It’s always the third weekend after Labor Day, in the waning beauty of September, this vast celebration of the harvest in Unity. It’s part farmer’s market, part free speech zone, part family reunion picnic, part sustainable living expo, with a lot of a good old- fashioned country fair thrown in for good measure.

You can buy yarn from Maine people who raise the sheep or goats or rabbits and spin the fiber, sometimes right before your eyes. You can listen to a speech about increasing concentrations of carbon dioxide in the atmosphere. You can learn about how to build a chicken coop. You can listen to a debate about the best way to insulate your basement or sign up for a site assessment for solar panels. You can watch Native Mainers build a birch bark canoe. You can get a wholesome cup of lemonade made with real honey. You can learn to save seeds from year to year, thresh your own rye, join a harvest dance, listen to a fiddle duet, and if you’re small, you can dress up as a vegetable and have a parade. And on your way home, you can buy a sackful of apples or a prime pumpkin to make a pie.



There’s no midway with carnival rides, although you might be able to ride a pony or take a tractor- drawn cart to the parking lot. There’s no Coca- Cola; no corn dogs dipped in mustard, no saltencrusted soft pretzels (although you might be able to find some honeydipped whole wheat ones somewhere). Everything is sustainably grown, and organic, and virtuously good for you. Or mostly, anyway.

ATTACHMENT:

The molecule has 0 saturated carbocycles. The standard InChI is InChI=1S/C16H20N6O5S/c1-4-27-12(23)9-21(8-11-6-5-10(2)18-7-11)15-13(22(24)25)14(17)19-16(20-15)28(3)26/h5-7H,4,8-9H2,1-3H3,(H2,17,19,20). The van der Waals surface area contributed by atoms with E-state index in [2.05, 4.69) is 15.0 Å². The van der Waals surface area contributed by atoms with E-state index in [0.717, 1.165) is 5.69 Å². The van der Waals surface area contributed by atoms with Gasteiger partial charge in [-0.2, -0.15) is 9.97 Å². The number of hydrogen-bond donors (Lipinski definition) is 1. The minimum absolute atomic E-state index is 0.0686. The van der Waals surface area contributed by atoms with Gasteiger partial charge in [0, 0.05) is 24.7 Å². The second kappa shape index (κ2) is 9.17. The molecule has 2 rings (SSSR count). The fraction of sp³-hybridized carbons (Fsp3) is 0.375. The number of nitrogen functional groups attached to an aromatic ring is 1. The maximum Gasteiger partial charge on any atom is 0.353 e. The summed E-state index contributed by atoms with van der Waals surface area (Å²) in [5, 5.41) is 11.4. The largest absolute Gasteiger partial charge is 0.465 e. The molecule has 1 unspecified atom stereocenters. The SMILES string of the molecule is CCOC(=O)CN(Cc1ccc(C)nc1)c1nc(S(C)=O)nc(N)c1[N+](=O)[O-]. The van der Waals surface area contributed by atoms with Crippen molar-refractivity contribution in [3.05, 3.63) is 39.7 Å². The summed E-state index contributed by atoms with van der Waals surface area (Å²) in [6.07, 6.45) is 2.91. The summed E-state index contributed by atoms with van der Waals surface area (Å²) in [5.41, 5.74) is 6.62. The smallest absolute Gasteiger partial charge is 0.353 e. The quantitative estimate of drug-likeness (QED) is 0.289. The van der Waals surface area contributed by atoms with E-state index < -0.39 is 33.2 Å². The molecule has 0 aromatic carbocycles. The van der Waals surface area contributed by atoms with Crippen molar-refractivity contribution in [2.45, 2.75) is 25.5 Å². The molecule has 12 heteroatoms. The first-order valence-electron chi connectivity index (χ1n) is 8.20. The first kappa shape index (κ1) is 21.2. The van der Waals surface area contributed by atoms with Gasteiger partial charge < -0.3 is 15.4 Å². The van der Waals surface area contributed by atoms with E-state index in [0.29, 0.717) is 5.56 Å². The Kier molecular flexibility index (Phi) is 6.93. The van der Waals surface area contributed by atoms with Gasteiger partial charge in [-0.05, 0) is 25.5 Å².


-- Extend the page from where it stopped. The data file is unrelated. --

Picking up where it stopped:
It’s the Common Ground Fair, and it is an annual pilgrimmage for sustainable growers and organic farmers around the world. It is a place for people who are always ready for something new, and who want to be inspired at the Common Ground Fair, which is run by the Maine Organic Farmers and Gardeners Association, or MOFGA.

It’s a place to resolve to do more, or do better, for yourself and the planet.



Buy a mason bee house and resolve to attract bees to your garden. That means you’ll have to stop using poisons, so resolve to learn how to compost and non-toxic pest controls. Stop by the fiber booths and buy a skein of yarn and resolve, this winter for sure, to learn to knit a scarf.

Wander over to the shelter and energy section, and resolve to get off fossil fuels. While you’re there, it’s OK to lust, a little, after the wood-burning cedar hot tub that you lust after every year, but buy a solar clothes dryer to start your adventure, or schedule a visit from someone who can show you how to install a wood pellet boiler to replace your oil furnace.

Then it’s time for another lemonade, and a rest, watching the parade of little vegetable sprouts go by, while listening to a distant fiddle and guitar duet somewhere over by the birch bark canoe builder. The sun drifts across the southern sky toward the west, and you can buy a crisp organic Macintosh apple to eat on your way home.

Another year, another Common Ground Fair. If you haven’t yet been, go this year. It’s going to be a beautiful weekend.

The Common Ground Fair is held at the MOFGA campus on September 19, 20 and 21. Gates open at 9 a. m. each day, and vendors are open until 6 on Friday and Saturday, and 5 on Sunday.

Comments are not available on this story.

filed under: